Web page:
This segment aired earlier in the week, but it's worth revisiting and highlighting, even if belatedly. Remember, as the Left likes to tells it, the caravan (which was said to have been covered too much, then too little, then too much again) is full of people fleeing their native countries and seeking humanitarian shelter in the United States because the political conditions back home represent a bona fide threat to their physical safety. Setting aside the hypocrisy and wild posturing over the Border Patrol's well-established crowd control practices, and the biased coverage that falsely implied that the tear gas was disproportionately deployed against children, were these alleged 'asylum-seekers' truly in mortal danger? According to MSNBC, in many cases, the answer is no. Don't take the US officials' word for it. Take the migrants' own word for it:
"[Potentially asylum-eligible women] are the minority of this caravan. Instead, most of the members of this caravan... [are] single men...many of these men tell us that they heard in Honduras that it would be easy to cross into the United States. Some of them told us that they had heard there would be programs, work programs, that they would be eligible for. So now that they're here in Tijuana and they've realized that it's very difficult to get into the United States, especially after what happened on Sunday, some of them are deciding to turn back."
We’ve been told repeatedly that these are asylum candidates, people who had to flee their homes because their lives were at stake...What if, to borrow Geraldo Rivera’s Orwellian phrase, the refugees in this case are actually just “economic refugees”? I.e. illegal immigrants, looking for nothing more than better-paying jobs and eager to game U.S. asylum laws to gain entry, after which they’ll be released while they await their asylum hearing and then never be heard from again.
Part of what makes border hawks so cynical about appeals to humanitarianism within the context of border security is the degree to which our laws -- especially the disastrous status quo of 'catch and release' -- have been exploited for years. You claim asylum, you get a court date to adjudicate that claim, then you melt into the US interior and never show up for your review. That exact process has been replicated countless times, resulting in millions of illegal immigrants gaining entry into the country. And then many on the Left want to turn around and grant those who've taken advantage of this gaping loophole in our system an expedited path to citizenship. It's unsustainable, terrible policy, coupled with self-interested politics. No wonder Congress seems incapable of handing reforms on this issue in a remotely responsible manner. Too many Republicans want to cast illegal immigrants as dangerous criminals, and too many Democrats want new voters. But even as the Trump administration's messaging about the caravan has been over-the-top alarmist, Rich Lowry persuasively argues that many of their central claims have been vindicated, with actual events debunking liberals' virtue-signaling talking points:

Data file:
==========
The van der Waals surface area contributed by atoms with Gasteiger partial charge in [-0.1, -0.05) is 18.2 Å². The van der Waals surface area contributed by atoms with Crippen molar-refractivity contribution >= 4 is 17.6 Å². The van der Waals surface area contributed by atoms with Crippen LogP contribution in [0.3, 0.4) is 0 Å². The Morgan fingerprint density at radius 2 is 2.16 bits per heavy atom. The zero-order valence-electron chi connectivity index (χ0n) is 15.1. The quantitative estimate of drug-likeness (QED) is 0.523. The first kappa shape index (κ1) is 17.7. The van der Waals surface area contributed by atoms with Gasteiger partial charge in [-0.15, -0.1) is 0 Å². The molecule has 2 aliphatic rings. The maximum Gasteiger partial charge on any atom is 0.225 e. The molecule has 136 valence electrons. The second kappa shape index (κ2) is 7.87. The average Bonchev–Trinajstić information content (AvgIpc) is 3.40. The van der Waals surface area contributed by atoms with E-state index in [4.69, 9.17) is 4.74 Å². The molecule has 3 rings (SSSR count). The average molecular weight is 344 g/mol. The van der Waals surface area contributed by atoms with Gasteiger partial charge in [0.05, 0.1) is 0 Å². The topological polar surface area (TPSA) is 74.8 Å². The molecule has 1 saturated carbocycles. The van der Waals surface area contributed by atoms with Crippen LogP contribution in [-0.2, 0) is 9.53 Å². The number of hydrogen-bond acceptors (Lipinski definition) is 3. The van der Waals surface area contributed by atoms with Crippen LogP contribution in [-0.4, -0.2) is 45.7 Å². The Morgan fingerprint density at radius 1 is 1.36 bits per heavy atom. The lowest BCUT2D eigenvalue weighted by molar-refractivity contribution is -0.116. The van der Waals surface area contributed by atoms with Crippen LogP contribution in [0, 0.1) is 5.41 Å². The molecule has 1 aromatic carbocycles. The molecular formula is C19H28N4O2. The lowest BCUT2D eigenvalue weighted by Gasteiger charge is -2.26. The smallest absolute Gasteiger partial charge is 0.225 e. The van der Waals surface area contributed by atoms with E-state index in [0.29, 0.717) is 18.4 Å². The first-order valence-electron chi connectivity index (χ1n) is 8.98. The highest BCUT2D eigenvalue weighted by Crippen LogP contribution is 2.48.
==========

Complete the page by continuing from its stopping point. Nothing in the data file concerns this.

It’s been about three weeks since CNN reporter Jim Acosta repeatedly told President Trump at a news conference that the migrant caravan is “hundreds and hundreds of miles away” and “not an invasion.” Acosta strenuously objected to a Trump ad that showed migrants climbing border walls: “They’re not going to be doing that.” Now, thousands of migrants from the caravan have arrived in the border city of Tijuana, Mexico. Over the weekend, hundreds of them stormed a border crossing, climbing the fence and throwing rocks. US border agents used tear gas to repel the mob. If the throng was too small to constitute an invasion, it certainly wasn’t a rules-bound group of asylum seekers...The latest once again puts the left’s radicalism on display. It’s not just that Immigration and Customs Enforcement should be abolished, the liberal thinking goes; border agents shouldn’t be permitted to defend themselves from an aggressive rabble.
On a related topic, where do things stand on funding for the president's promised border wall? With deadlines pending, Senate Minority Leader Chuck Schumer says Democrats are comfortable giving Trump a sizable portion of the money he's asked for -- and may even be willing to negotiate a more generous compromise:
The resistance is displeased: